Tuesday, May 29, 2012

Guest Post: Shirley Smith Duke on Want to Write a Book? Try the Educational Market.

By Shirley Smith Duke
for Cynthia Leitich Smith's Cynsations

When you think of a children’s writer, trade books often come to mind. These royalty-generating books come with an advance and are published by traditional houses. Working with a big publisher is a terrific way to become an author, but there’s a counterpart to trade writing that fills libraries and schools with books alongside the better known trade books.

The educational market is a curriculum-driven sort of writing, open to new ideas and series. It allows writers to explore specific topics and write many books and covers both fiction and nonfiction.

The pros and cons in educational market writing may be the same things. Educational writing is mostly work-for-hire, which means you’ll get a flat fee with the publisher retaining all rights. The money comes fast, but there’s no income from royalties and no large advance.

Quick turnaround times mean the writing must be done right away. No time for writer’s block here! As a freelancer, you don’t control your schedule and can’t plan when you’ll be working.

This market is a great training ground, too. Word counts and writing to a specific reading level teach you how to write tight and choose the best words to convey information. It allows you to hone your research and writing skills, and often leads to better organization in your writing.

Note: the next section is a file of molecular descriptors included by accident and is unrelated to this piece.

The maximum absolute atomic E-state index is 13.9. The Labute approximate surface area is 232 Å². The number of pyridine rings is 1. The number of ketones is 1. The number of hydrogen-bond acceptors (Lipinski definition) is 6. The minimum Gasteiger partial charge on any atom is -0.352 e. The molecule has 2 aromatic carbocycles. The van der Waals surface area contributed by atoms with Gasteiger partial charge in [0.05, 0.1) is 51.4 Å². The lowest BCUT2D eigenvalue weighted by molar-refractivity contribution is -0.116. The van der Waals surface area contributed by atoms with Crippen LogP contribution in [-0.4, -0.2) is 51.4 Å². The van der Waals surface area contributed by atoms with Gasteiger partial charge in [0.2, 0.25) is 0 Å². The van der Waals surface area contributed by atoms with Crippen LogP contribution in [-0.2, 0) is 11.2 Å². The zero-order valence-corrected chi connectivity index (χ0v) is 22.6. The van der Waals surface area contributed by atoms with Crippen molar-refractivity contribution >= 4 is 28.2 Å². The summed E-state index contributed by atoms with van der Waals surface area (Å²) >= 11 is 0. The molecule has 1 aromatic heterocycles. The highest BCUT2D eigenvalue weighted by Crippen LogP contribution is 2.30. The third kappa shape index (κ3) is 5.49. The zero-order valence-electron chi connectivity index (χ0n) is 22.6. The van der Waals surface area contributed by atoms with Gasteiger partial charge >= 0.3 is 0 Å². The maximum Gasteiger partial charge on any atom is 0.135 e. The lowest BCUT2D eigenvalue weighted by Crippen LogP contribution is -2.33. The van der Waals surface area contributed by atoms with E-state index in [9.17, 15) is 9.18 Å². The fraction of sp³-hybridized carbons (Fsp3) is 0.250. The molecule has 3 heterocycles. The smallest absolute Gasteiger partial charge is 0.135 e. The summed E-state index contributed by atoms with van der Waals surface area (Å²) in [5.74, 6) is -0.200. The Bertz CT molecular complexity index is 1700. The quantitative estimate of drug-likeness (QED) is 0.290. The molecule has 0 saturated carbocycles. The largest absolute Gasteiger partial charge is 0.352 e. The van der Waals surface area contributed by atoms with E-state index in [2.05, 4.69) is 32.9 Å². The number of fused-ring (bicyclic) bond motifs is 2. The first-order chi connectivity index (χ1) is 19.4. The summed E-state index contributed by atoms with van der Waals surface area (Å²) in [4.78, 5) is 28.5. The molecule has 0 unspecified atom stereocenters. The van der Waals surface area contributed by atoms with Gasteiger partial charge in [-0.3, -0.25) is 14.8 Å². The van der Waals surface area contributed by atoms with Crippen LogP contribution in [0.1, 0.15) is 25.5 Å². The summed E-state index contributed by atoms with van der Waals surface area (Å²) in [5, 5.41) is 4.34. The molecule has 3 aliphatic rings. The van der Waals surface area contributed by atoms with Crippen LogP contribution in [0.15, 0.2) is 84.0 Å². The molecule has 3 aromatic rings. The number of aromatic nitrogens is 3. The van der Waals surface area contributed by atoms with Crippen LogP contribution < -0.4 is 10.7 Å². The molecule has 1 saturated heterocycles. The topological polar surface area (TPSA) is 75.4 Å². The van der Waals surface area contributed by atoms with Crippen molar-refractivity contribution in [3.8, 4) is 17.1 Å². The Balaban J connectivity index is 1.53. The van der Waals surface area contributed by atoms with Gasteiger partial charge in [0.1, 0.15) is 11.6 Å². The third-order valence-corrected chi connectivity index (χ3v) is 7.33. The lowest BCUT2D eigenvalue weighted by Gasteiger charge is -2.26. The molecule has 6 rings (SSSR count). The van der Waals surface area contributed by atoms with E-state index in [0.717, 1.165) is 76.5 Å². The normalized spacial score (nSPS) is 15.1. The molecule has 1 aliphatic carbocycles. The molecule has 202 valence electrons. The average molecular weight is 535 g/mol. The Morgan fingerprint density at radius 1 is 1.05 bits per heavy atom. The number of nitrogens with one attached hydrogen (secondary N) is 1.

The books are useful for a school visit platform, and open the doors to school visits with their additional income, too.

So how do you get started in this market?

Look up the publishers and read their guidelines. Study the books they publish and their style and choose one that produces books you like.

Book packagers (they produce books for publishers) and educational publishers work with freelance writers, and they need to see that you can write. That means they want to see a cover letter expressing your interest in their company, a resume that includes writing credits, and writing samples.

Writing samples don’t have to be from a published work. Choose a topic and research it if it’s nonfiction. Then write a page or so on the topic or write a fiction sample that shows the range of your writing. Make sure it aligns with the Core Curriculum or state or national standards for that genre. Write the sample at a couple of different grade levels to show your ability to write to a specific reading level. If you send nonfiction, include your bibliography to show your research.

As with any kind of writing, staying with it is part of the way to success. With perseverance, you’ll be able to get involved with this kind of writing. There’s a satisfaction that comes from seeing your name on a book kids will be reading.

These resources to help you get started:

Cynsational Notes

Learn more about Shirley and visit her blog.



1 comment:

Caroline Starr Rose said...

I can imagine this would be excellent training! Like you said, no time for writer's block. Good stuff, Shirley.

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